This year’s International Women’s Day theme is Women in leadership: Achieving an equal future in a COVID-19 world. How are co-operatives enabling women to access leadership positions?

Cooperatives are a model that enfranchises people regardless of gender, race, ethnicity and religion. Since they began, co-ops have empowered women around the world. Co-ops gave women the right to vote 100 years before the earliest western democracies. Today, co-ops should aspire to be the most inclusive business model, and that will take innovation and a commitment to change the structures of employment and business workplaces that can accommodate women and others at all stages of life. The COVID-19 pandemic has given businesses unique insight into how we can adapt to different work practices that are more family friendly for example so that women have an incentive and the support to maintain their careers and build their skills and preparation to take up leadership positions. These challenges and opportunities are not unique to cooperatives but apply to all business.

What steps does BCCM take to ensure gender equality?

We have a relatively small team. I’m pleased to say we’ve gender parity. We also have employees of different ages and backgrounds. Our focus is on diversity and inclusion to strengthen out ability to be creative and innovative as an organisation. One approach we are using to hold ourselves accountable is Mutual Value Measurement which is our new strategy for measuring the value we create for all stakeholders including employees. A family friendly, flexible workplace helps us to retain staff with families. As a peak body we should lead by example.

What is your advice for cooperatives that are just beginning to work on promoting gender equality?

Mostly I would say, don’t reinvent the wheel. There has been so much good work done on how to create structures and implement strategies that promote gender equality. A starting point is to realise the inclusion is a commercial imperative as much as it is a moral one. Inclusive and gender diverse organisations are proven more resilient and successful. An important beginning for us was to benchmark gender inclusion in the sector to know where we needed to improve and what practical ideas could be implemented to make those improvements. In 2017, we undertook the Australian sector’s first research into gender equality, Eliza’s Project.  We found Only 3% of co-ops and mutuals had women CEOs, 15% of co-ops and mutuals had women chairs and, while women are the majority of employees in co-ops and mutuals, they are not the majority of the managers. So, we had work to do! The report set out a set of recommendations for organisations to set targets and hold themselves accountable to achieving these.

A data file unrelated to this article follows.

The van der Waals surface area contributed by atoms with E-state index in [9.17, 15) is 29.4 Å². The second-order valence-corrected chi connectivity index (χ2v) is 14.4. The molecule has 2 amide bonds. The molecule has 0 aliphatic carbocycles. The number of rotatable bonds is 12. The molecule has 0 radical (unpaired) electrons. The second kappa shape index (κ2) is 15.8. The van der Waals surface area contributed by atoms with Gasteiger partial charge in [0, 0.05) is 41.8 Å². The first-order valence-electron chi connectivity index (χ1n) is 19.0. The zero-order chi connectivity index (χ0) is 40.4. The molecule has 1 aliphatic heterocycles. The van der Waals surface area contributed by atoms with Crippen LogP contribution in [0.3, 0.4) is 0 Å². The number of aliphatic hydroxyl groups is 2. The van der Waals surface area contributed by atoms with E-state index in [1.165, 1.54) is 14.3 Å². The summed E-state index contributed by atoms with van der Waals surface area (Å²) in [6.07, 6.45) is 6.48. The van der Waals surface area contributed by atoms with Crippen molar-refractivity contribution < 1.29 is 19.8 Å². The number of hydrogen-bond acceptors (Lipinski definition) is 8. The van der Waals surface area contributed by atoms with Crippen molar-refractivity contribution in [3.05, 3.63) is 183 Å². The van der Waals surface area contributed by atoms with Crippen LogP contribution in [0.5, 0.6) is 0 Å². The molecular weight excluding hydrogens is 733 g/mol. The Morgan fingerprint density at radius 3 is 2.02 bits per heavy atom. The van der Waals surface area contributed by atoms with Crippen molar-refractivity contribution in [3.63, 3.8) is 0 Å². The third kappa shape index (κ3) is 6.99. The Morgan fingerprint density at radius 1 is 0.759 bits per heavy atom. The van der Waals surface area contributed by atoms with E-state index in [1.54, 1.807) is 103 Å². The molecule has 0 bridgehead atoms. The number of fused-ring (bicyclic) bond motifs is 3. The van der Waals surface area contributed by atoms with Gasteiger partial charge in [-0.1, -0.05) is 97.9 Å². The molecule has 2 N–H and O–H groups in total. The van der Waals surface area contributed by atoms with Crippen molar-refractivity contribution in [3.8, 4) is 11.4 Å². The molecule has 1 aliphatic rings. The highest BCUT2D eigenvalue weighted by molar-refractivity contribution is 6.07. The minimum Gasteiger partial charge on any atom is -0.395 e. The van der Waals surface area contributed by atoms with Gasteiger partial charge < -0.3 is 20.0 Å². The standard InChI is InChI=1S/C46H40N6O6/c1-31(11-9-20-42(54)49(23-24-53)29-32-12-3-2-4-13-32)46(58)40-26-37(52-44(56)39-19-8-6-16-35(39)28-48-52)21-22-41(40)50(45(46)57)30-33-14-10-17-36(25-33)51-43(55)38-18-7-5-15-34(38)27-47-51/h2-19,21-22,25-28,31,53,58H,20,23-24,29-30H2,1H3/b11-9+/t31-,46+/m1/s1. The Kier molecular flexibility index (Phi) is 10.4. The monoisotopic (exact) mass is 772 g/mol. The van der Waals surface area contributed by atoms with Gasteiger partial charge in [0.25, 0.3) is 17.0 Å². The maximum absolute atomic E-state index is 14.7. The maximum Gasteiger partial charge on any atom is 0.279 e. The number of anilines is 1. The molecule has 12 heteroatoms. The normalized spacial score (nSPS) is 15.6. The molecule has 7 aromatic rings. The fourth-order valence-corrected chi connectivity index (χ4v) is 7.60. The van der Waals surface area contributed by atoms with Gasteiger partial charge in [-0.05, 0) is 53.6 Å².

What challenges have you faced as a woman in the co-operative movement? How did you overcome them, and how did other women and cooperators support you?

In all types of business we can face challenges as women. These can structural challenges such as workplace culture and practices that are not flexible, but they can also be internal challenges to do with having the confidence to step forward and lead. I have always drawn from the example of women leaders in the sector, but also from supportive male champions of change who have encouraged me to find my voice and set-up. I have endeavoured to do that for others. As we rise to leadership positions, women should ask, who am I helping on the way up too?

The theme of the World Cooperative Congress is Deepening Our Cooperative Identity. How can tackling gender imbalances help to drive this agenda?

The starting point is that cooperatives forge a gender equal world through the power the 7 International Cooperative Principles through their open and voluntary membership, democratic governance and economic participation. If we live our principles by giving agency to women in our organisations we are also strengthening our identity ad open, ethical, egalitarian and democratic organisations. Our cooperative businesses will be more resilient and sustainable by strengthening diversity.